Likewise, as noted, California Health and Safety Code 122318 HS imposes requirements on health care providers before a recommendation that someone needs an emotional support dog. For instance, under law, the health care providers must:
- Has to possess a valid health care practitioner license,
- Complete an evaluation for the need for an emotional support dog,
- Give the patient a verbal and written notice that fraudulently representing themselves to be the owner or trainer of a service dog is a crime,
- Have at least a prior 30-day relationship with the patient.
What Are the Penalties?
If you are convicted of violating PC 365.7 service dog fraud laws, it's a misdemeanor offense punishable by:
- Up to six months in county jail,
- A maximum fine of up to $1,000.
Any person or business violating Assembly Bill 468 notice requirement can receive a civil penalty:
- $500 fine for the first offense,
- $1,000 fine for a second offense,
- $2,500 fine for a third offense,
Any health care professional who violates HS 122318 is often subjected to discipline from their California licensing board.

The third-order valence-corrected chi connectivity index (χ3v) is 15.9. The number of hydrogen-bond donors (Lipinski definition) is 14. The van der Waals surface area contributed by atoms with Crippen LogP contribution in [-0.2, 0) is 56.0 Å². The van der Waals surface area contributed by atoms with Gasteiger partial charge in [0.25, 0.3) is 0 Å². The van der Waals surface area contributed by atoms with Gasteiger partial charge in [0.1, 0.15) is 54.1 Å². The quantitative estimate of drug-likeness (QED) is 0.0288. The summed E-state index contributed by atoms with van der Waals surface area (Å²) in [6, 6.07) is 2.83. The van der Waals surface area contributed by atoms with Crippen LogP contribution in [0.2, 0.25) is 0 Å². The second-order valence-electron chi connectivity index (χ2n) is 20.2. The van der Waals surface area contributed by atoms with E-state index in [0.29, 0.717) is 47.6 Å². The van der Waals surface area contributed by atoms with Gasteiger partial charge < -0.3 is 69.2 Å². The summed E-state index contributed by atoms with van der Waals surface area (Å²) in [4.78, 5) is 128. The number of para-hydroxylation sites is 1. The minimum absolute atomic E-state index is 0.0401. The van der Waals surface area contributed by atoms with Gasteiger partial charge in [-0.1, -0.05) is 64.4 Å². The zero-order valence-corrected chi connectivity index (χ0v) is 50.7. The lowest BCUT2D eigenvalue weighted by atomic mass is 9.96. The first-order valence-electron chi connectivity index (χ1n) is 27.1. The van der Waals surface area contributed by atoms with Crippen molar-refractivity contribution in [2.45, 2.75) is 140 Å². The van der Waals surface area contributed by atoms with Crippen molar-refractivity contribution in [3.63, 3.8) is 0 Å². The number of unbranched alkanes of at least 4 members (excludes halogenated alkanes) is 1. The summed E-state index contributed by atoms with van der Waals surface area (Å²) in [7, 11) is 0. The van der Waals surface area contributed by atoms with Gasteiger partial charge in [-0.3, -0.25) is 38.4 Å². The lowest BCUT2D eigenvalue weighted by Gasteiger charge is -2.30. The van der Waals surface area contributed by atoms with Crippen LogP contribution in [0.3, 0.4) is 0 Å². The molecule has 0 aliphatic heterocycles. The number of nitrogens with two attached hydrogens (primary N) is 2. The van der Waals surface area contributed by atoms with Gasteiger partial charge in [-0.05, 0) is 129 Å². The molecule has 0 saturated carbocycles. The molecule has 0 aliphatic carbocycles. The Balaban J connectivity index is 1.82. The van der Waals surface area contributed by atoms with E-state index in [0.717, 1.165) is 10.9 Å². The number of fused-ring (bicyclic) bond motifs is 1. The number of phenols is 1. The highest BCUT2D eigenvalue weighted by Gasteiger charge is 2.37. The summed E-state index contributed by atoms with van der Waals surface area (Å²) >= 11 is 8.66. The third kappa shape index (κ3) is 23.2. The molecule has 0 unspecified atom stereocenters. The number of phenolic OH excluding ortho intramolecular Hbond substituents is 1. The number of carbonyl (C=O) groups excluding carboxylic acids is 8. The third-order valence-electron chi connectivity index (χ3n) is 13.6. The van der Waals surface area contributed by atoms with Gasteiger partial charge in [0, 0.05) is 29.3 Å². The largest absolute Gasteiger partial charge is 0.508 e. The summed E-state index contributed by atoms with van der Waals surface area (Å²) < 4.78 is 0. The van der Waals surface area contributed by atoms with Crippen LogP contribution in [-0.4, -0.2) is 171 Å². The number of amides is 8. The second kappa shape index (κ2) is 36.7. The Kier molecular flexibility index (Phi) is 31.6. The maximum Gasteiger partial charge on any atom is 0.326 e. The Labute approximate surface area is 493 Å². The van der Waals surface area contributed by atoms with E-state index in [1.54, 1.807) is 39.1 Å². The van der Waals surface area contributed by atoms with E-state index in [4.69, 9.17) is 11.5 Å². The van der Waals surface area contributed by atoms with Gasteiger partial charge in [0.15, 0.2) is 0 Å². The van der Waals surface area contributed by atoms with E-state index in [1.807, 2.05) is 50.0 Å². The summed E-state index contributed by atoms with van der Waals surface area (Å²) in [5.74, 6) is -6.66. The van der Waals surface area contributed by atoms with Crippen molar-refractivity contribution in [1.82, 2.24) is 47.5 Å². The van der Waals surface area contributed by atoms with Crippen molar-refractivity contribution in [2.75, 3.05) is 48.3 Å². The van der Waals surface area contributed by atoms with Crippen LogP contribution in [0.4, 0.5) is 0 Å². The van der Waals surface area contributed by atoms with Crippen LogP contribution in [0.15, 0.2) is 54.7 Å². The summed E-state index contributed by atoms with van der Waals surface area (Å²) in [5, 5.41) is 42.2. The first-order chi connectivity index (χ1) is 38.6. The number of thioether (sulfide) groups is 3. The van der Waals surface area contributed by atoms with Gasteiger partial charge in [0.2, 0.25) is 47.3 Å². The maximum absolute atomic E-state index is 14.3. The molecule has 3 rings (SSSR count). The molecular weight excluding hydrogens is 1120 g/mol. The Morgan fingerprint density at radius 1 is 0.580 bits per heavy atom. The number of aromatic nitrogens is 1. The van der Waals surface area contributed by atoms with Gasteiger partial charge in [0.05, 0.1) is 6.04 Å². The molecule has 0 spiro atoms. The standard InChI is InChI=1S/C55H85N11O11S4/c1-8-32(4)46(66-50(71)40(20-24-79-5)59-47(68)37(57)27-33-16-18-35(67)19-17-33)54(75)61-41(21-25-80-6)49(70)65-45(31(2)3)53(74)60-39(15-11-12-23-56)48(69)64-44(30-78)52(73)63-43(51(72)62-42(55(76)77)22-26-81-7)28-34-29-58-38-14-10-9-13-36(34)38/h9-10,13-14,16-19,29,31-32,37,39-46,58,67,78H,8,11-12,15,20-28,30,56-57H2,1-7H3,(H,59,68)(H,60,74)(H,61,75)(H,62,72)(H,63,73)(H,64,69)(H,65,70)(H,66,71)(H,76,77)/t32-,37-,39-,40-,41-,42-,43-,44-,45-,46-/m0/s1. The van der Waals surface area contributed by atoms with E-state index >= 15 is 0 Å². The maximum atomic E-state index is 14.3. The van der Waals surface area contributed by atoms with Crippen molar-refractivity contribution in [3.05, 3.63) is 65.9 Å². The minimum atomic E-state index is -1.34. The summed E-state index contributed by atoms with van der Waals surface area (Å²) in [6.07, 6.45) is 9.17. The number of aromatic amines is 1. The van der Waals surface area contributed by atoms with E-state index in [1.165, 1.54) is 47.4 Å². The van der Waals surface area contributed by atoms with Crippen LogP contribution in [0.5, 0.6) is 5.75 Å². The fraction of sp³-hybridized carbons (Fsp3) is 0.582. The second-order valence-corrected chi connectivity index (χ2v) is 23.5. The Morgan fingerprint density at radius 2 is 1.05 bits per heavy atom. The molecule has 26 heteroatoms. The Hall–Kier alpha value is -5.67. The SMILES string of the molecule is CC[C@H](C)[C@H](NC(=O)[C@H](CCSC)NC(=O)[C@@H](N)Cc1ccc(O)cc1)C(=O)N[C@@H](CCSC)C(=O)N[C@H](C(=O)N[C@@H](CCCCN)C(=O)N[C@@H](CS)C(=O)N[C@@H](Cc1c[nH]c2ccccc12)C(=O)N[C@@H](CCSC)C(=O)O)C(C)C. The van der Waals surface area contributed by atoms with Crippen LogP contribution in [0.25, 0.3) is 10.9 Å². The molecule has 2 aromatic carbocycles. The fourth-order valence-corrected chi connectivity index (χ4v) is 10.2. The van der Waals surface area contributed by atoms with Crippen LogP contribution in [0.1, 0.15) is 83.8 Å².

What Are Some Related Crimes?
There are a few related crimes to service dog fraud, including:
- Pet insurance fraud – Penal Code 550 PC: If an individual makes a false claim on their pet insurance, they can be convicted of pet insurance fraud under California law.
- Misuse of handicap placards – Vehicle Code 4461 VC: if an individual uses a handicap placard or license plate without having a handicap or disability, then the individual can be convicted of misusing the placard or plate under California law.
This is not a complete list of potentially related crimes, as fraud can take many forms involving many actions.
What Are the Legal Defenses Available?